Free Cash Flow Strips Away Veneer
The price/earnings ratio is the best known measurement of stock valuation, and it is one of the most effective. But it’s not the only one.
Earnings reflect a lot of noncash adjustments. Cash-flow metrics look past such items, focusing on a company’s ability to generate cash. The price/free-cash-flow ratio, among the most effective stock-picking metrics in our Quadrix® rating system, values companies relative to the cash they generate after expenses, dividends, and capital spending.
Cash flow from operating activities adds such noncash costs as depreciation and amortization back to net income and accounts for changes in operating assets and liabilities. To derive free cash flow, dividends and capital spending are subtracted from operating cash flow.
Free cash flow shows how much money a company has left after meeting substantially all of its obligations. The story isn’t always pleasant. In the last 12 months, 12% of the nonfinancial and nonutility stocks in the S&P 1500 Index delivered negative free cash flow.
In rolling 12-month periods since 1994, the cheapest one-fifth of S&P 1500 Index stocks as measured by the price/free-cash-flow ratio averaged a return of 17.1%, versus 16.0% for the top one-fifth based on Quadrix Value scores and 12.6% for the average stock in the index.
For price/free-cash-flow ratios on all nonfinancial and nonutility stocks in the S&P 1500 Index, visit www.DowTheory.com/Go/FCF. For a list of stocks with modest price/free- cash-flow ratios, see the linked table.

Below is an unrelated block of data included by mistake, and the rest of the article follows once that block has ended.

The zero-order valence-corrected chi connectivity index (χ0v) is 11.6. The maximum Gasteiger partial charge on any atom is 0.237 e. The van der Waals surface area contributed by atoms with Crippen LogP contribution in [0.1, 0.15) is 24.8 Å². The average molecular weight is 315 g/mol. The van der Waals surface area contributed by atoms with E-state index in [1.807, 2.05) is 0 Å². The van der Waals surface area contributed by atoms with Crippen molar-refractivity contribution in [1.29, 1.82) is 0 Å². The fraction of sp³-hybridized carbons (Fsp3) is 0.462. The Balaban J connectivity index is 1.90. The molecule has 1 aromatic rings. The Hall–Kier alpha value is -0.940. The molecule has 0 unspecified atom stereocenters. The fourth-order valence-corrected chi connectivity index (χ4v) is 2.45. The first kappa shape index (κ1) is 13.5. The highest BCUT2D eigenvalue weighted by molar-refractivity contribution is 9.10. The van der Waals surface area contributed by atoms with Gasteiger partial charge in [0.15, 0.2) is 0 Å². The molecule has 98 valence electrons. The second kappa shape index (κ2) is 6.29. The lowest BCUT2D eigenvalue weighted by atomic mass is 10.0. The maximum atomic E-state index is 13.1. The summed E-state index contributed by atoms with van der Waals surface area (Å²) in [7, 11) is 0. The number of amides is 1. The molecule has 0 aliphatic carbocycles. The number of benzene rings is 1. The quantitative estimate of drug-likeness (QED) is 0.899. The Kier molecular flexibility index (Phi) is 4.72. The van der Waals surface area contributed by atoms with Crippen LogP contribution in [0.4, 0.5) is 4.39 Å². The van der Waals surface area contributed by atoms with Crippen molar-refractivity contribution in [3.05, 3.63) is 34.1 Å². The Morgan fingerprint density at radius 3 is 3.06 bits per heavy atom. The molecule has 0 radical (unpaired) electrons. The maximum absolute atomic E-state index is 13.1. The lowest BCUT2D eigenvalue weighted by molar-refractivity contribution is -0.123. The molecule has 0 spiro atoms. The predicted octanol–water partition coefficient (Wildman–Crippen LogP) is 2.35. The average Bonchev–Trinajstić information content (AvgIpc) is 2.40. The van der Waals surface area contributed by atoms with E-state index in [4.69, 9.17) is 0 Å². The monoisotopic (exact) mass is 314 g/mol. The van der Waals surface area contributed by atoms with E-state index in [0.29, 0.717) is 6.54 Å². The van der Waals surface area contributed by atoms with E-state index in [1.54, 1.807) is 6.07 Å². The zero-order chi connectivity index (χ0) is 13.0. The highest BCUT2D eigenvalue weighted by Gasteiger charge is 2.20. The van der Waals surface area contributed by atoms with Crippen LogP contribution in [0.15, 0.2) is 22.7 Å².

Few of the Forecasts’ recommended stocks have extremely low price/cash flow ratios, which should not come as a surprise. We don’t focus on deep-value picks, instead seeking growth at a good price.
Among our recommended stocks with very high scores for price/free cash flow (equating to very low P/FCF ratios) are insurer Aflac ($45; AFL) and retailer GameStop ($18; GME). Aflac shares trade at just 3.7 times trailing 12-month free cash flow despite the stock’s 9% bounce from July lows. Over the last two years, Aflac has paid out $958 million on dividends and spent $1.45 billion buying back its own stock. Shares of GameStop, despite weaker-than-expected sales of video games nationwide and the threat of new competition in the used-game market, have managed to rise 7% from a February low. GameStop earned $0.26 per share in the July quarter, up 13% but a penny below the consensus. Revenue rose 3% to $1.80 billion on market-share gains in new video-game software. Same-store sales rose 0.9%. Aflac is a Focus List Buy and a Long-Term Buy. GameStop is rated Buy.